On Wednesday November 23rd, at the Eva Clare Hall,  the performances of the final term Chamber Music students took place. Bern conducted the Desautels Klezmer group in performance one last time.

What can I say but Dr. Alan Bern was very busy during his time spent here. I am sure that his audiences learned a lot, and enjoyed themselves.  Kudos to the Embassy of the Federal Republic of Germany and to Prof. Laura Loewen who got the ball rolling and to the rest of those who joined in to ensure that this project was such a success!

And I am still humming those nigunim…..

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Schmoozer’s now under management of Shaarey Zedek Catering

Jennifer Middleton of Shaarey Zedek Catering is the new manager of Schmoozer's

By BERNIE BELLAN Schmoozer’s restaurant at the Asper Campus is now under the management of the Shaarey Zedek catering department.
Apparently, according to Curtis Martin, Executive Director of the Asper Jewish Community Campus, the Shaarey Zedek has actually been operating Schmoozer’s since December 1, except for the time it was closed over the winter break.
The Shaarey Zedek officially took over Schmoozer’s as of Monday, January 8. Shaarey Zedek Catering has actually been located in the Schmoozer’s kitchen for some time now – since the Shaarey Zedek closed for renovations in the summer of 2022.
While Shaarey Zedek Executive Chef Joel Lafond is continuing to work at the Asper Campus location, the day to day management of Schmoozer’s is in the hands of Sous Chef Jennifer Middleton. Once the Shaarey Zedek’s renovations are complete, Lafond will move back there, while Middleton will remain at the campus. In addition to managing Schmoozer’s, Curtis Martin says that Middleton will also to continue to provide catering services for “on-site Campus agencies and events.”
One of the main differences now that Shaarey Zedek is operating Schmoozer’s is the expanded hours. Rather than opening at 10 am, which was when Schmoozer’s opened under its previous management, Schmoozer’s will now be open at 8 am, Monday – Friday. It will also be open until 6 pm Monday- Thursday, and until 3 pm on Fridays.
According to Joel Lafond, plans are to have Schmoozer’s open on Sundays as well, beginning in February.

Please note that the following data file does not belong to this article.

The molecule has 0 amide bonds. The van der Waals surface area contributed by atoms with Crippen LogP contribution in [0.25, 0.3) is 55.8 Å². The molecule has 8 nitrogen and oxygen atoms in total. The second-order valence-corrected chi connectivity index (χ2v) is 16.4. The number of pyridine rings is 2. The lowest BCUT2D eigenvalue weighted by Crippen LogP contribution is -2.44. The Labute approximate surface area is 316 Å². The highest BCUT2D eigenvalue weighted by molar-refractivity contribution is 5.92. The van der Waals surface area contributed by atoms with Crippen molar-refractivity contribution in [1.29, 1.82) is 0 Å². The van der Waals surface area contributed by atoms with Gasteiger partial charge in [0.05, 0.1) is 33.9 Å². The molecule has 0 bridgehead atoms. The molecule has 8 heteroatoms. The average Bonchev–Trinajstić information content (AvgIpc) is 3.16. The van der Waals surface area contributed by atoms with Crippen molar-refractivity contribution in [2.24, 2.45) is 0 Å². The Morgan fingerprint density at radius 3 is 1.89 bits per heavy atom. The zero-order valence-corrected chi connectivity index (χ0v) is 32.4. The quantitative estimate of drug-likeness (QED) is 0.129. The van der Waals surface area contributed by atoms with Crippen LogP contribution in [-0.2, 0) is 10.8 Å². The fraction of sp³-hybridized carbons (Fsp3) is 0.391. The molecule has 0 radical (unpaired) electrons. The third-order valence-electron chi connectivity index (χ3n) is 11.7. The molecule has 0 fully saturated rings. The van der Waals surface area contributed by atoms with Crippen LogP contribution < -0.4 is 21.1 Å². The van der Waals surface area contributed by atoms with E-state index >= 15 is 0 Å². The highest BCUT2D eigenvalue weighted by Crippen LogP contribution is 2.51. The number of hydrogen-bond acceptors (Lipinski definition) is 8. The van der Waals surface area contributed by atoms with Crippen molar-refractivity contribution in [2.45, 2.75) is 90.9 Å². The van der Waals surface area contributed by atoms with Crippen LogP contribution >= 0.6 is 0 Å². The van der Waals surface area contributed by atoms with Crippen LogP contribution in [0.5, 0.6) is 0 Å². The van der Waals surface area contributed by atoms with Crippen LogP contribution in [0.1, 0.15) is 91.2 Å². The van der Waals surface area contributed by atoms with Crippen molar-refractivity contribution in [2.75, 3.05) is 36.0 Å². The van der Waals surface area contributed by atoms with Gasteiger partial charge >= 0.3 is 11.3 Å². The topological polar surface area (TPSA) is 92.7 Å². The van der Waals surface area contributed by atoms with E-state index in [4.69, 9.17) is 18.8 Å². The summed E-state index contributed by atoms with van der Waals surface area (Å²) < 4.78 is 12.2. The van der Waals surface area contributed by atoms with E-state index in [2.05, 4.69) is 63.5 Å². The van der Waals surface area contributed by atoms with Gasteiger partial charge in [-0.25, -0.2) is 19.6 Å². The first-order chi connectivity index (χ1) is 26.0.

As for the menu, it now features a number of breakfast items, such as bagels and breakfast platters, in addition to the usual lunch items, such as tuna salad, egg salad, grilled cheese, quinoa bowl, pizza, a variety of salads, soup, fries, pasta, and “Beyond Burgers.”
Lafond said that plans are also in the works to expand the menu. He mentioned falafel as an example of something new that will be available at Schmoozer’s in the not too distant future.

While it’s nice to see Schmoozer’s the fact that there have been so many different managers of that particular facility speaks to the difficulty inherent in trying to offer kosher food without running into huge financial problems.
I’m not privy to the financial exigencies that Schmoozer’s has faced over the years – ever since it first opened under the operation of Omnitsky’s – then run by Eppy Rappaport, in 1997. At first, just like everything else associated with the Campus in its early years, Schmoozer’s was teeming with customers. Eventually though, Eppy Rappaport moved to Vancouver. I don’t recall every single manager of Schmoozer’s since, but I know that Barb and Lisa Reiss managed it for quite some time, as did Maxine Shuster – for a very long time, until it was placed under the management of Beth Jacob in 2021.
I certainly wish Joel Lafond and Jennifer Middleton of Shaarey Zedek Catering well, but I’m sure they’re aware how difficult a challenge operating Schmoozer’s in the black presents.
At the same time we haven’t had a really good kosher restaurant in Winnipeg for years, not since the closing of Desserts Plus, maybe Bermax Caffé as well.
You can still eat kosher food at the Gwen Secter Centre, also the Garden Café in the Simkin Centre, but neither of them is the kind of place where you can simply drop in and enjoy a kosher meal (although the Garden Café is open for lunch Monday to Friday).

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Is the high cost of kosher food affecting the quality of food served at the Simkin Centre?

By BERNIE BELLAN From time to time I lead a discussion group at the Simkin Centre with residents there. It was when I was doing that recently that I was told something by one of the residents that quite shocked me. We were talking about the food at the Simkin Centre and I asked the residents how they liked it?
I asked residents how often they get served chicken and I was told “We get chicken, but only dark meat.” According to that resident all that the Simkin Centre serves residents are thighs and drumsticks.
I asked Simkin Centre CEO Laurie Cerqueti about that and she said she’d have to get back to me after checking with the food services manager. I also asked Laurie what the daily allowance is on a per capita basis for all meals? (By way of comparison, when I did a story about kosher food in 2018 I reported that daily allowance for Simkin Centre residents – for 3 meals, snacks, and special dietary needs, was only $8.75 per day per resident.)